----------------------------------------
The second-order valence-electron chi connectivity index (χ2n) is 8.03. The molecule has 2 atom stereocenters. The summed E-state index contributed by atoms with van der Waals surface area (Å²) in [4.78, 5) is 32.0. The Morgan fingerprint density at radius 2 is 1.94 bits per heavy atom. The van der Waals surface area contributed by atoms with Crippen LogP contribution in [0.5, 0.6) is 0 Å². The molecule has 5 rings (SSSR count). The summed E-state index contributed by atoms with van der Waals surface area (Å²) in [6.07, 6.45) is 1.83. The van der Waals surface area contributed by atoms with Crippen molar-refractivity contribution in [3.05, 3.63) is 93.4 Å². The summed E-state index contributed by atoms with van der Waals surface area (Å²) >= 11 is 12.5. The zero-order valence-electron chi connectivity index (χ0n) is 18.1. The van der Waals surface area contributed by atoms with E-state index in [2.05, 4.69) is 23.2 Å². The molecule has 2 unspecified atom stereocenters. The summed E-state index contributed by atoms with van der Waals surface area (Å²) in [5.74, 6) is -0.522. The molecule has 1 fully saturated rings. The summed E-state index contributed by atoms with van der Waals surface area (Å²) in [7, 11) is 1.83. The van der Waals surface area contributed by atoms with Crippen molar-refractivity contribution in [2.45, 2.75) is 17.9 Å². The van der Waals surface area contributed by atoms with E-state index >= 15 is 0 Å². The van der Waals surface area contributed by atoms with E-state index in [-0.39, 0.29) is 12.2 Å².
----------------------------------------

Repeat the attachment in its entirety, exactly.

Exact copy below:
The second-order valence-electron chi connectivity index (χ2n) is 8.03. The molecule has 2 atom stereocenters. The summed E-state index contributed by atoms with van der Waals surface area (Å²) in [4.78, 5) is 32.0. The Morgan fingerprint density at radius 2 is 1.94 bits per heavy atom. The van der Waals surface area contributed by atoms with Crippen LogP contribution in [0.5, 0.6) is 0 Å². The molecule has 5 rings (SSSR count). The summed E-state index contributed by atoms with van der Waals surface area (Å²) in [6.07, 6.45) is 1.83. The van der Waals surface area contributed by atoms with Crippen molar-refractivity contribution in [3.05, 3.63) is 93.4 Å². The summed E-state index contributed by atoms with van der Waals surface area (Å²) >= 11 is 12.5. The zero-order valence-electron chi connectivity index (χ0n) is 18.1. The van der Waals surface area contributed by atoms with E-state index in [2.05, 4.69) is 23.2 Å². The molecule has 2 unspecified atom stereocenters. The summed E-state index contributed by atoms with van der Waals surface area (Å²) in [5.74, 6) is -0.522. The molecule has 1 fully saturated rings. The summed E-state index contributed by atoms with van der Waals surface area (Å²) in [7, 11) is 1.83. The van der Waals surface area contributed by atoms with Crippen molar-refractivity contribution in [2.45, 2.75) is 17.9 Å². The van der Waals surface area contributed by atoms with E-state index >= 15 is 0 Å². The van der Waals surface area contributed by atoms with E-state index in [-0.39, 0.29) is 12.2 Å².